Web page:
It wasn't just these two iconic sci-fi films that had an impact on Observation's inception though, as there were other more contemporary points of reference, even extending into the horror genre:

"This idea of telling a story at a distance. You know, it's almost like theatre rather than film sometimes."

"Yeah, I mean a lot of classic sci-fi, some modern stuff as well like Gravity and Interstellar and stuff like that were... regardless of the subject matter it was just the setting, whether it was contemporary sci-fi or far future stuff, and there was a whole bunch of things there to try and build a world around this concept. I think, weirdly - even though I'm not a huge fan of them - a lot of found footage movies became an obsession for a while, like Paranormal Activity and Blair Witch and stuff, just this idea of telling a story at a distance. You know, it's almost like theatre rather than film sometimes, where the action's happening quite far away from the camera, and the viewer kind of searches a frame for something rather than just being shown the story. So I kind of got hooked on that kind of stuff in a similar way. So yeah it's been quite a wide mix. Mostly it's been films and TV rather than games. I think just trying to create this much more cinematic experience of this sci-fi story didn't start off being about the gameplay - it started off being about 'right, how do we tell a story in this way', in a way that I think can only really be done interactively. You couldn't really do Observation as a film because it would just be a found footage style movie."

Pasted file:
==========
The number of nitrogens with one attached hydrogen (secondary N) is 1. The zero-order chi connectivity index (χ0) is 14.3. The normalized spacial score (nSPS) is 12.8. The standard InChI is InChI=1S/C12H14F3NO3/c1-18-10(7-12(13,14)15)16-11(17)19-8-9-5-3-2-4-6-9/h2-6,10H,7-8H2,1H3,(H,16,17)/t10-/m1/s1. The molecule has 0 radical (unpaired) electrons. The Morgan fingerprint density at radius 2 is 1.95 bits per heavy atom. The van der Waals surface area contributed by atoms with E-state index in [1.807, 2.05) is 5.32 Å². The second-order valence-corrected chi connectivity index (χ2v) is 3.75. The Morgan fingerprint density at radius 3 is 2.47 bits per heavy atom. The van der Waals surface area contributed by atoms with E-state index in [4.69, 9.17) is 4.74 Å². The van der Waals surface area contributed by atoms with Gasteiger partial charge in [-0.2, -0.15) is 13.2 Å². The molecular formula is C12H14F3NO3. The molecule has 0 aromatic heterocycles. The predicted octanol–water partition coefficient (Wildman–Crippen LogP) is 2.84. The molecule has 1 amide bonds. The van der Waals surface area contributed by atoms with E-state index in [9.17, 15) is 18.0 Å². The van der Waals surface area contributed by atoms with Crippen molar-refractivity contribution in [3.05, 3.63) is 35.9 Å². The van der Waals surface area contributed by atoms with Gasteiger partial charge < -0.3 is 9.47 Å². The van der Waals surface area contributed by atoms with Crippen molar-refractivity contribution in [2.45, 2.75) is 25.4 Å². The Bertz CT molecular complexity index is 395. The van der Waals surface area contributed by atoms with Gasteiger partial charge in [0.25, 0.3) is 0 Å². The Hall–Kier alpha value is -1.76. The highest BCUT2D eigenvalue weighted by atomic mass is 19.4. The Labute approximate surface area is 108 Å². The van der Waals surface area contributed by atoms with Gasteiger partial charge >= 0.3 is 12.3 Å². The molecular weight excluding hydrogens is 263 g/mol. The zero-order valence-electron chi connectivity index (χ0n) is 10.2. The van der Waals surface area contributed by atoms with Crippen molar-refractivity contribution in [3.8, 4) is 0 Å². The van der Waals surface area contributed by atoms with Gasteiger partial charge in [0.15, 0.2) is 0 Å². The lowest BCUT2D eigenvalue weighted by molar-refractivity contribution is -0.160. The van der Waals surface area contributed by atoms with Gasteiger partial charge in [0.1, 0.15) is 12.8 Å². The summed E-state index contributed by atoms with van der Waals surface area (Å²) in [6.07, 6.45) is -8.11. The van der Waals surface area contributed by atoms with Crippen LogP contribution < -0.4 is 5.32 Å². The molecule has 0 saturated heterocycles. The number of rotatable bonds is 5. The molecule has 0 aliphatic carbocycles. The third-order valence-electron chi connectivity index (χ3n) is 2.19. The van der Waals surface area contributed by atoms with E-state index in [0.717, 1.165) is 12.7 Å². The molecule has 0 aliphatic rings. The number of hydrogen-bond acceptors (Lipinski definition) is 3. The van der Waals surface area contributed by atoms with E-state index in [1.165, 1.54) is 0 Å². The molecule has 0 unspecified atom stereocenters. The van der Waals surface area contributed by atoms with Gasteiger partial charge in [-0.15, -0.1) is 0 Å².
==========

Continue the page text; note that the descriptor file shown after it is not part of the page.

2001: A Space Odyssey was a big influence on No Code.

With the ideas for Observation nailed down at a conceptual level, then came the time to put it into practice, which came with its own challenges. SAM (Systems Administration & Maintenance) is the AI in control of the vessel called Observation in the game, and the priority for the team was making the experience of being SAM as high quality as possible, despite the small size of the team and the limitations they faced.

"We've kind of managed to build a game that looks like it's made by more than 11 people."

"The original concept was fairly solid, and comparing the prototype to what we have now, we made the game we wanted to make, which we're really happy about, but obviously the scope got a lot bigger and our ambition grew and stuff like that, so it's been an interesting process," McKellan told us. "Most people are ex-triple-A in some way, so we're bringing a lot of experience back from big projects where we can try and do things kind of properly but in a scrappy way, which is tricky, but we've kind of managed to build a game that looks like it's made by more than 11 people, which is kind of what we were hoping for, that we didn't have to settle for super-stylised or simplified visuals or things like that."